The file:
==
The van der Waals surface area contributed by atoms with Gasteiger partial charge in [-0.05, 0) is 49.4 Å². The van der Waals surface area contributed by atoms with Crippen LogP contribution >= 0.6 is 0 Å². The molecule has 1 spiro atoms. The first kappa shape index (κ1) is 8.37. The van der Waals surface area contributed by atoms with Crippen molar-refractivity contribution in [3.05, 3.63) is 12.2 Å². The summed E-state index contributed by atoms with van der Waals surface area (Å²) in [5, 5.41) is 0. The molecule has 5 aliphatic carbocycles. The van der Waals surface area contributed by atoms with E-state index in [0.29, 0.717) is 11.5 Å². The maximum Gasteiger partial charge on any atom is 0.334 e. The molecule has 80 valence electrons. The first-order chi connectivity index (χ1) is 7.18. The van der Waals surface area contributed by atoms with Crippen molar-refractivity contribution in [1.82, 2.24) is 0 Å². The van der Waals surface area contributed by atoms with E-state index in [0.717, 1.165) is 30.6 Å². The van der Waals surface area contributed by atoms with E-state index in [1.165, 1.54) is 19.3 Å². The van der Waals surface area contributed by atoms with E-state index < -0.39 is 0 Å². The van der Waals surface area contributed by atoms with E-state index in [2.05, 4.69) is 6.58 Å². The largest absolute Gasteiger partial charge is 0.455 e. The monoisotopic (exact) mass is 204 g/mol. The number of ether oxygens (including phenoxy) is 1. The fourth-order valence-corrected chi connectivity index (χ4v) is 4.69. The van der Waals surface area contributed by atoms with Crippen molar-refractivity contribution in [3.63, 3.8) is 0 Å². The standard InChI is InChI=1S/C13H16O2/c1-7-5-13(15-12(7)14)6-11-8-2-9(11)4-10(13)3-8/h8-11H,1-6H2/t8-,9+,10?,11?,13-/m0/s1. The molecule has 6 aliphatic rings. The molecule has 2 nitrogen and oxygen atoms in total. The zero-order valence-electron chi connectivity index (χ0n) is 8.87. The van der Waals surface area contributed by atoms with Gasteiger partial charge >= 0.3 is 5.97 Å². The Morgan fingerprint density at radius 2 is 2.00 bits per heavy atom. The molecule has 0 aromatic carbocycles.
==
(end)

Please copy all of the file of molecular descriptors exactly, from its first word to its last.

The van der Waals surface area contributed by atoms with Gasteiger partial charge in [-0.05, 0) is 49.4 Å². The van der Waals surface area contributed by atoms with Crippen LogP contribution >= 0.6 is 0 Å². The molecule has 1 spiro atoms. The first kappa shape index (κ1) is 8.37. The van der Waals surface area contributed by atoms with Crippen molar-refractivity contribution in [3.05, 3.63) is 12.2 Å². The summed E-state index contributed by atoms with van der Waals surface area (Å²) in [5, 5.41) is 0. The molecule has 5 aliphatic carbocycles. The van der Waals surface area contributed by atoms with E-state index in [0.29, 0.717) is 11.5 Å². The maximum Gasteiger partial charge on any atom is 0.334 e. The molecule has 80 valence electrons. The first-order chi connectivity index (χ1) is 7.18. The van der Waals surface area contributed by atoms with Crippen molar-refractivity contribution in [1.82, 2.24) is 0 Å². The van der Waals surface area contributed by atoms with E-state index in [0.717, 1.165) is 30.6 Å². The van der Waals surface area contributed by atoms with E-state index in [1.165, 1.54) is 19.3 Å². The van der Waals surface area contributed by atoms with E-state index < -0.39 is 0 Å². The van der Waals surface area contributed by atoms with E-state index in [2.05, 4.69) is 6.58 Å². The largest absolute Gasteiger partial charge is 0.455 e. The monoisotopic (exact) mass is 204 g/mol. The number of ether oxygens (including phenoxy) is 1. The fourth-order valence-corrected chi connectivity index (χ4v) is 4.69. The van der Waals surface area contributed by atoms with Crippen molar-refractivity contribution in [3.63, 3.8) is 0 Å². The standard InChI is InChI=1S/C13H16O2/c1-7-5-13(15-12(7)14)6-11-8-2-9(11)4-10(13)3-8/h8-11H,1-6H2/t8-,9+,10?,11?,13-/m0/s1. The molecule has 6 aliphatic rings. The molecule has 2 nitrogen and oxygen atoms in total. The zero-order valence-electron chi connectivity index (χ0n) is 8.87. The van der Waals surface area contributed by atoms with Gasteiger partial charge >= 0.3 is 5.97 Å². The Morgan fingerprint density at radius 2 is 2.00 bits per heavy atom. The molecule has 0 aromatic carbocycles.